2:2 The Lord 1 destroyed 2 mercilessly 3
all the homes of Jacob’s descendants. 4
In his anger he tore down
the fortified cities 5 of Daughter Judah.
He knocked to the ground and humiliated
the kingdom and its rulers. 6
2:5 The Lord, 7 like an enemy,
destroyed 8 Israel.
He destroyed 9 all her palaces;
he ruined her 10 fortified cities.
He made everyone in Daughter Judah
mourn and lament. 11
2:16 All your enemies
gloated over you. 12
They sneered and gnashed their teeth;
they said, “We have destroyed 13 her!
Ha! We have waited a long time for this day.
We have lived to see it!” 14
1 tc The MT reads אֲדֹנָי (’adonay, “the Lord”) here rather than יהוה (YHWH, “the
2 tn Heb “has swallowed up.”
3 tc The Kethib is written לֹא חָמַל (lo’ khamal, “without mercy”), while the Qere reads וְלֹא חָמַל (vÿlo’ khamal, “and he has shown no mercy”). The Kethib is followed by the LXX, while the Qere is reflected in many Hebrew
4 tn Heb “all the dwellings of Jacob.”
5 tn Heb “the strongholds.”
6 tn Heb “He brought down to the ground in disgrace the kingdom and its princes.” The verbs חִלֵּל…הִגִּיע (higgi’…khillel, “he has brought down…he has profaned”) function as a verbal hendiadys, as the absence of the conjunction ו (vav) suggests. The first verb retains its full verbal force, while the second functions adverbially: “he has brought down [direct object] in disgrace.”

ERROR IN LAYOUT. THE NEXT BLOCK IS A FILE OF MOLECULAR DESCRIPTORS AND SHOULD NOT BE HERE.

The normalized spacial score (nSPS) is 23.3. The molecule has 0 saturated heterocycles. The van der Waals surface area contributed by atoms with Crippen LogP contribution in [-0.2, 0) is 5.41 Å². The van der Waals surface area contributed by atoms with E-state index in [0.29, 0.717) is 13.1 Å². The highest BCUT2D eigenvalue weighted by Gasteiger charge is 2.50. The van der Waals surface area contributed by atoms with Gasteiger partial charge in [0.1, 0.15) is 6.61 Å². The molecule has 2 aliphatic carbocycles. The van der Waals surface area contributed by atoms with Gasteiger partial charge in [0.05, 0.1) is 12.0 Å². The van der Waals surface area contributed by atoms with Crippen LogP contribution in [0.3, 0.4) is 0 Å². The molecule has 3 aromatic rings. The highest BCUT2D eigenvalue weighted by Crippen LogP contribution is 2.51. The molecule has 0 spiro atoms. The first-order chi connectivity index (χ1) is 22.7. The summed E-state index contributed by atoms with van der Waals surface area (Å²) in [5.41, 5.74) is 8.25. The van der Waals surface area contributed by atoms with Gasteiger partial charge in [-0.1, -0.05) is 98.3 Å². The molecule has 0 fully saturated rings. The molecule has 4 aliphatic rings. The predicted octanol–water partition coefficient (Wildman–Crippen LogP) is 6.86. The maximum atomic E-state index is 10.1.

7 tc The MT reads אֲדֹנָי (’adonay, “the Lord”) here rather than יהוה (YHWH, “the
8 tn Heb “swallowed up.”
9 tn Heb “swallowed up.”
10 tn Heb “his.” For consistency this has been translated as “her.”
11 tn Heb “He increased in Daughter Judah mourning and lamentation.”
12 tn Heb “they have opened wide their mouth against you.”
13 tn Heb “We have swallowed!”
14 tn Heb “We have attained, we have seen!” The verbs מָצָאנוּ רָאִינוּ (matsa’nu ra’inu) form a verbal hendiadys in which the first retains its full verbal sense and the second functions as an object complement. It forms a Hebrew idiom that means something like, “We have lived to see it!” The three asyndetic 1st person common plural statements in 2:16 (“We waited, we destroyed, we saw!”) are spoken in an impassioned, staccato style reflecting the delight of the conquerors.